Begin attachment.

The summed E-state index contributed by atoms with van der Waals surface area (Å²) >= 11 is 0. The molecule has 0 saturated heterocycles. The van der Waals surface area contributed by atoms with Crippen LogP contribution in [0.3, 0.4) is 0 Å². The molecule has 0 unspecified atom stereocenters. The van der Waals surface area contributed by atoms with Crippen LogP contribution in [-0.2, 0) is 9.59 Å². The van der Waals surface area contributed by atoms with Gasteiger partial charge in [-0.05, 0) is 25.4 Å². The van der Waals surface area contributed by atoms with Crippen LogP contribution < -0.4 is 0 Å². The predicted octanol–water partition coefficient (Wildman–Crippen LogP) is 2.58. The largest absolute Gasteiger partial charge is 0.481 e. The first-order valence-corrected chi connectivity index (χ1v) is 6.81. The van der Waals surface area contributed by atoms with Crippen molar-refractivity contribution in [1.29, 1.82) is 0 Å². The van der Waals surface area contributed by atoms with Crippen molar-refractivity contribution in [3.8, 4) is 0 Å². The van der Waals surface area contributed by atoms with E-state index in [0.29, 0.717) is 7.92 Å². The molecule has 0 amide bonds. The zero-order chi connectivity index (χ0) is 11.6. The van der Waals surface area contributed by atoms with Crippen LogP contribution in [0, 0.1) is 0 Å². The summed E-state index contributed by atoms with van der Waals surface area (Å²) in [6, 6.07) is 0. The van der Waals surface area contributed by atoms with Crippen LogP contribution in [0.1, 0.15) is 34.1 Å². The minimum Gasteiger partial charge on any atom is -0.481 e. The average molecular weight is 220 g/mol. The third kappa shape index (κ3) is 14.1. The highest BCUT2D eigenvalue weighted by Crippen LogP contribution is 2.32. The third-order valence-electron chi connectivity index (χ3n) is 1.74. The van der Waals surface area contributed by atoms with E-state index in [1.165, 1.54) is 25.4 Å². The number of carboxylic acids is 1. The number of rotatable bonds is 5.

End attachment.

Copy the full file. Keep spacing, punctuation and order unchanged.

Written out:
The summed E-state index contributed by atoms with van der Waals surface area (Å²) >= 11 is 0. The molecule has 0 saturated heterocycles. The van der Waals surface area contributed by atoms with Crippen LogP contribution in [0.3, 0.4) is 0 Å². The molecule has 0 unspecified atom stereocenters. The van der Waals surface area contributed by atoms with Crippen LogP contribution in [-0.2, 0) is 9.59 Å². The van der Waals surface area contributed by atoms with Gasteiger partial charge in [-0.05, 0) is 25.4 Å². The van der Waals surface area contributed by atoms with Crippen LogP contribution < -0.4 is 0 Å². The predicted octanol–water partition coefficient (Wildman–Crippen LogP) is 2.58. The largest absolute Gasteiger partial charge is 0.481 e. The first-order valence-corrected chi connectivity index (χ1v) is 6.81. The van der Waals surface area contributed by atoms with Crippen molar-refractivity contribution in [1.29, 1.82) is 0 Å². The van der Waals surface area contributed by atoms with Crippen molar-refractivity contribution in [3.8, 4) is 0 Å². The van der Waals surface area contributed by atoms with E-state index in [0.29, 0.717) is 7.92 Å². The molecule has 0 amide bonds. The zero-order chi connectivity index (χ0) is 11.6. The van der Waals surface area contributed by atoms with Crippen LogP contribution in [0, 0.1) is 0 Å². The summed E-state index contributed by atoms with van der Waals surface area (Å²) in [6, 6.07) is 0. The van der Waals surface area contributed by atoms with Crippen LogP contribution in [0.1, 0.15) is 34.1 Å². The minimum Gasteiger partial charge on any atom is -0.481 e. The average molecular weight is 220 g/mol. The third kappa shape index (κ3) is 14.1. The highest BCUT2D eigenvalue weighted by Crippen LogP contribution is 2.32. The third-order valence-electron chi connectivity index (χ3n) is 1.74. The van der Waals surface area contributed by atoms with E-state index in [1.165, 1.54) is 25.4 Å². The number of carboxylic acids is 1. The number of rotatable bonds is 5.